Charles was indulged by his maternal grandmother, the Queen Mother, and visited her frequently at Royal Lodge, her pale-pink home in Windsor Great Park, when his parents were away. As early as age two, he would sit on her bed playing with her lipsticks, rattling the tops, marveling at the colors. When he was five, she let him explore Shaw Farm, in the Windsor Home Park. She also opened up a world of music and art that Charles felt his parents didn’t adequately appreciate. “My grandmother was the person who taught me to look at things,” he recalled.

As heir to the throne, he made an inviting target for school-mates, who ridiculed his protruding ears.

She never hesitated to give her grandson the hugs he craved. She encouraged his kind and gentle nature—the eagerness to share his candy with other children, and, when choosing sides for games, to select the weakest first for his team. “Her protective side clocked in on his behalf,” said her longtime lady-in-waiting, Dame Frances Campbell-Preston. At the same time, with the best intentions, she fueled the young prince’s tendency to self-pity, which fed one of his strongest traits, known as “whinging”—the more pointed British word for whining.

Charles’s early home-schooling was supervised by Catherine Peebles, his sensible Glaswegian governess, nicknamed “Mispy,” who felt compassion for his insecurities and his tendency to “draw back” at the hint of a raised voice. Eager to please, he plodded diligently through his lessons but was easily distracted and dreamy. “He is young to think so much,” Winston Churchill remarked after observing Charles shortly before his fourth birthday.

One book that caught the prince’s eye and helped hone his sense of humor was Hilaire Belloc’s Cautionary Verses, a volume of poetry about the consequences of bad behavior. It brimmed with quirkiness and bizarre characters—a precursor to the sketches by the Goons and Monty Python comedy troupes, two happily subversive influences in his life. But by the time he was eight, the Queen and Prince Philip had decided that he needed the company of children in a classroom, making him the first heir to the throne to be educated outside the palace.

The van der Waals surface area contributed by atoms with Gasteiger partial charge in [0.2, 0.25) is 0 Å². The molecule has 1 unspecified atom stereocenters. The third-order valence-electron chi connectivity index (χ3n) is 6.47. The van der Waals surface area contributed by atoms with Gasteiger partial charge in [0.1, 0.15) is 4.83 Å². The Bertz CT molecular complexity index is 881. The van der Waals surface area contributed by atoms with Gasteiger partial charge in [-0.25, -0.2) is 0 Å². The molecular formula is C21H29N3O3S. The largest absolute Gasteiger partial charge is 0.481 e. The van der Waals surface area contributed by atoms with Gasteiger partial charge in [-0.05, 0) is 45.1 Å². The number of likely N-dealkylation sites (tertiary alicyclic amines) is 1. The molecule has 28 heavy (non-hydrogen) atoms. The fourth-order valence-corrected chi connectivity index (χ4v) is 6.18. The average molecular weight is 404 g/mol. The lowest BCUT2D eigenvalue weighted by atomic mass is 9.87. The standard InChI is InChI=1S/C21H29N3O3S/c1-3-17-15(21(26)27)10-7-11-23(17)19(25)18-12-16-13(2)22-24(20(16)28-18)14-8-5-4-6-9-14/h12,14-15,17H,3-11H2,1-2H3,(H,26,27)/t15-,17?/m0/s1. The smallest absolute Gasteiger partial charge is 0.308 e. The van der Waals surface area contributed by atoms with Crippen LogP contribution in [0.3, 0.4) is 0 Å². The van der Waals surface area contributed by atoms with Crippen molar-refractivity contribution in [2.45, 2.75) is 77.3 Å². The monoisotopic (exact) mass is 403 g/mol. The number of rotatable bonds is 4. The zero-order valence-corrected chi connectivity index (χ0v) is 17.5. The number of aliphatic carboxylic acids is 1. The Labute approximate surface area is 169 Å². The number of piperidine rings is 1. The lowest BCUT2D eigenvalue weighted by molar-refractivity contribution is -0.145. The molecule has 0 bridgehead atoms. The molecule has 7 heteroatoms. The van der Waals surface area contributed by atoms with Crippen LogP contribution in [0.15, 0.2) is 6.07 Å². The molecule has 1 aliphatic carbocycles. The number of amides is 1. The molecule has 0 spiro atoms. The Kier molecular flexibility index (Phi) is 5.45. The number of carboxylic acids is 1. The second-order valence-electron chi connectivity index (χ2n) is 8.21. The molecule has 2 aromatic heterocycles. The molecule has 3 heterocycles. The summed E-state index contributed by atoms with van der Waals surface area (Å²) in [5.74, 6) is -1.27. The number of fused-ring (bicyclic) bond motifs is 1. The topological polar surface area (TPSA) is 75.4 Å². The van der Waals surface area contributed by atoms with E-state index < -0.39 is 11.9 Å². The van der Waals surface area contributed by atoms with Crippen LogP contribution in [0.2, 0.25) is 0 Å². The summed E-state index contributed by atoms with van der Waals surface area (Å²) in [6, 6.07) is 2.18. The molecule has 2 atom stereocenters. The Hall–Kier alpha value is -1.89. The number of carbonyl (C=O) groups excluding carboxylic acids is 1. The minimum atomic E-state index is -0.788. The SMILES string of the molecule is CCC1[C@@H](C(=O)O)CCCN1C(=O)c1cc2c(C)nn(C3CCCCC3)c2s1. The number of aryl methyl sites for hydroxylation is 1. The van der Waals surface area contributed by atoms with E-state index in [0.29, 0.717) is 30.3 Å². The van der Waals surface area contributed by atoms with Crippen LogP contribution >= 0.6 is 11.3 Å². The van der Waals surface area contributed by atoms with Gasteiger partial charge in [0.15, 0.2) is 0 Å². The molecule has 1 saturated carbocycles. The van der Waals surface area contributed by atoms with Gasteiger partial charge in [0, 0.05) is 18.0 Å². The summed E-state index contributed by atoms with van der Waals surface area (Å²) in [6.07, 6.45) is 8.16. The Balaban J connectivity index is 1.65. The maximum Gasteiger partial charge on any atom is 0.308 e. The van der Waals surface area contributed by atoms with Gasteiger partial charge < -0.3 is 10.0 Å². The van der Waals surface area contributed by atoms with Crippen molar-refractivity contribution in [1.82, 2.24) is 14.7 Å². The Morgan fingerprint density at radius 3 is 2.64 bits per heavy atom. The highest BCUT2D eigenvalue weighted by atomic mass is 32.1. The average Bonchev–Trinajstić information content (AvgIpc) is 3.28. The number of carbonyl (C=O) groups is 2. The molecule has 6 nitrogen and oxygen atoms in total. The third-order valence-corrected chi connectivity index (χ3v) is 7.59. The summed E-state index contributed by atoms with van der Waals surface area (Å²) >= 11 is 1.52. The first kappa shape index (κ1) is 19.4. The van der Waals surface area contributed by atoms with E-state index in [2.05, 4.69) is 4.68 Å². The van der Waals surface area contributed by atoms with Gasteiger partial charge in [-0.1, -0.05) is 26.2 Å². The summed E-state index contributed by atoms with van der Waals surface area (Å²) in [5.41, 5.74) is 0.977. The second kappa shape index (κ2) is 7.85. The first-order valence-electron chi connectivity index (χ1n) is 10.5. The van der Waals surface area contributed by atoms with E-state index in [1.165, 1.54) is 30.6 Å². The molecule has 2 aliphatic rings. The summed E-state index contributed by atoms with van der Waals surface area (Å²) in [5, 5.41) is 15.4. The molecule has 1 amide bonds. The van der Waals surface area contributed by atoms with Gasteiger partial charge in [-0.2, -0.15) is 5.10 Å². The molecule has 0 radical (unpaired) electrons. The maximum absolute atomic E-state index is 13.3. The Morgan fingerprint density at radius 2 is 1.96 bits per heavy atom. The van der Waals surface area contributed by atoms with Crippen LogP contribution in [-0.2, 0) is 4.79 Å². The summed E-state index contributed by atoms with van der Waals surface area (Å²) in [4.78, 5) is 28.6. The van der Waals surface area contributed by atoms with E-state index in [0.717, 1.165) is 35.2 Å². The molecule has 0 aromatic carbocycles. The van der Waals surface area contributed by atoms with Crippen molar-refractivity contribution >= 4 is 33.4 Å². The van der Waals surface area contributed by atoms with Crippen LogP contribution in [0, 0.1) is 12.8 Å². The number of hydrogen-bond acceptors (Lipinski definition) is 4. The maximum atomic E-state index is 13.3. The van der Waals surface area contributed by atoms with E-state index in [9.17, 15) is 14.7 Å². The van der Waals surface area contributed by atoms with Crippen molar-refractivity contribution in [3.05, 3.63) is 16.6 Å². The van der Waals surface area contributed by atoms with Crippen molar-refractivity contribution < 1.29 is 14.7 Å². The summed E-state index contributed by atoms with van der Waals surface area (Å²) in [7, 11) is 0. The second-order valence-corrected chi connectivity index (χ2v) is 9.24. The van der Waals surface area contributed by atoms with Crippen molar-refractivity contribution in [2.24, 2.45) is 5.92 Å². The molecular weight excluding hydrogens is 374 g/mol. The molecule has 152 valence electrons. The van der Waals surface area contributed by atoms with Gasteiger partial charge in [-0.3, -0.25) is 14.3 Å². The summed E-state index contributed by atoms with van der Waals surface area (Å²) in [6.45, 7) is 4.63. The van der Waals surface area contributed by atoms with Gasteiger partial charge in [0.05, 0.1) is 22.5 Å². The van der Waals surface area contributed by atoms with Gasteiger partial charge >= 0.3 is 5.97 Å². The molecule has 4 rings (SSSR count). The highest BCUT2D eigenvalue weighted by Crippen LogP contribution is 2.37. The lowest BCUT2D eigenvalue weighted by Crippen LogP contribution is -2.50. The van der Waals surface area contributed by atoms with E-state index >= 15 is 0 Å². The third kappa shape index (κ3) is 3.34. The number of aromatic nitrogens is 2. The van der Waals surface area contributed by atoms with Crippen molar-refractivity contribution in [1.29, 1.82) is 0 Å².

Early in 1957, he arrived in a royal limousine at Hill House School, in Knightsbridge, London. For all his parents’ efforts to put Charles in a normal environment—taking the bus to the playing fields and sweeping the classroom floors—he had difficulty mixing with the other boys. A newsreel of the school’s “field day” of sports competitions that spring showed a solemn prince introducing his parents to his classmates, who obediently bowed.

Charles had ability in reading and writing, although he struggled with mathematics. His first-term report noted that “he simply loves drawing and painting” and showed musical aptitude as well. But after a mere six months, his father transferred him to Cheam School, in Hampshire, where Philip himself had been sent at the age of eight. Although it was founded in 1645, the school had a progressive tilt, avoiding the exclusive atmosphere of other preparatory boarding schools.

Charles was just shy of his ninth birthday but considerably more vulnerable than his father. He suffered from acute homesickness, clutching his teddy bear and weeping frequently in private. “I’ve always preferred my own company or just a one to one,” he has said. As heir to the throne, he made an inviting target for school-mates, who ridiculed his protruding ears and called the pudgy prince “fatty.” He fell into a routine that included weekly letters home—the beginning of his passion for written correspondence. In the tradition of the time, he braved beatings from two different headmasters for flouting the rules. “I am one of those for whom corporal punishment actually worked,” he grimly recalled.

Charles had a fragile constitution. He suffered from chronic sinus infections and was hospitalized for a tonsillectomy in May 1957. Later that year, when he was bed-ridden at school with Asian flu, his parents didn’t visit him. (Both had been inoculated, so there was no fear of contagion.) Instead, before leaving for a royal tour of Canada, in October, the Queen sent him a farewell letter. The Queen and Prince Philip were again on tour, in India, when Charles came down with measles, at age 12.